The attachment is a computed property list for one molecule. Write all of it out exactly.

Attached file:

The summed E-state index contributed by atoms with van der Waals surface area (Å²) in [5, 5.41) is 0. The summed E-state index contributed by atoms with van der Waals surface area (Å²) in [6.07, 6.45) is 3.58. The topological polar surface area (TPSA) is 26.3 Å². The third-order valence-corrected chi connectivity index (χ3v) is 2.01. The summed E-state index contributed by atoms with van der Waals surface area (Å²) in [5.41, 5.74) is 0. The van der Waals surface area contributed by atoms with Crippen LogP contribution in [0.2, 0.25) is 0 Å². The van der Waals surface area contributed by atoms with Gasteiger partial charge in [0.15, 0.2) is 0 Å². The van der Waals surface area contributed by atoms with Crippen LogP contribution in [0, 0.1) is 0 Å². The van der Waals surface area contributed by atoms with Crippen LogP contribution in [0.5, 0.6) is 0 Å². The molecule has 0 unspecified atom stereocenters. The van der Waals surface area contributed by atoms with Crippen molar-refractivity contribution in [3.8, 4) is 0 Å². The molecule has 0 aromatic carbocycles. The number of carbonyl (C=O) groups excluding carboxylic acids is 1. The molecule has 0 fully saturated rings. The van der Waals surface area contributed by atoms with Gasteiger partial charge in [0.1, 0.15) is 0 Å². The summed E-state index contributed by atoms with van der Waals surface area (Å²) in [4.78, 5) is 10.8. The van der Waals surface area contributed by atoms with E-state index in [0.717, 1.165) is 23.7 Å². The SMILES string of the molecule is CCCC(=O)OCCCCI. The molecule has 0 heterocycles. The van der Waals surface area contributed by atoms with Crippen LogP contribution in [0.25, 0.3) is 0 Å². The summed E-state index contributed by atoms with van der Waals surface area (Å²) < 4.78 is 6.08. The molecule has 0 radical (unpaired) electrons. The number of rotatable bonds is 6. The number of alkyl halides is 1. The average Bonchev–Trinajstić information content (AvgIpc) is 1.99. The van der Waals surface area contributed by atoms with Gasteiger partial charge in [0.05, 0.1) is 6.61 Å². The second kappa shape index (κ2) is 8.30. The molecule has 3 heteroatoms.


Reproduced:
The summed E-state index contributed by atoms with van der Waals surface area (Å²) in [5, 5.41) is 0. The summed E-state index contributed by atoms with van der Waals surface area (Å²) in [6.07, 6.45) is 3.58. The topological polar surface area (TPSA) is 26.3 Å². The third-order valence-corrected chi connectivity index (χ3v) is 2.01. The summed E-state index contributed by atoms with van der Waals surface area (Å²) in [5.41, 5.74) is 0. The van der Waals surface area contributed by atoms with Crippen LogP contribution in [0.2, 0.25) is 0 Å². The van der Waals surface area contributed by atoms with Gasteiger partial charge in [0.15, 0.2) is 0 Å². The van der Waals surface area contributed by atoms with Crippen LogP contribution in [0, 0.1) is 0 Å². The van der Waals surface area contributed by atoms with Crippen LogP contribution in [0.5, 0.6) is 0 Å². The molecule has 0 unspecified atom stereocenters. The van der Waals surface area contributed by atoms with Crippen molar-refractivity contribution in [3.8, 4) is 0 Å². The molecule has 0 aromatic carbocycles. The number of carbonyl (C=O) groups excluding carboxylic acids is 1. The molecule has 0 fully saturated rings. The van der Waals surface area contributed by atoms with Gasteiger partial charge in [0.1, 0.15) is 0 Å². The summed E-state index contributed by atoms with van der Waals surface area (Å²) in [4.78, 5) is 10.8. The van der Waals surface area contributed by atoms with E-state index in [0.717, 1.165) is 23.7 Å². The SMILES string of the molecule is CCCC(=O)OCCCCI. The molecule has 0 heterocycles. The van der Waals surface area contributed by atoms with Crippen LogP contribution in [0.25, 0.3) is 0 Å². The summed E-state index contributed by atoms with van der Waals surface area (Å²) < 4.78 is 6.08. The molecule has 0 radical (unpaired) electrons. The number of rotatable bonds is 6. The number of alkyl halides is 1. The average Bonchev–Trinajstić information content (AvgIpc) is 1.99. The van der Waals surface area contributed by atoms with Gasteiger partial charge in [0.05, 0.1) is 6.61 Å². The second kappa shape index (κ2) is 8.30. The molecule has 3 heteroatoms.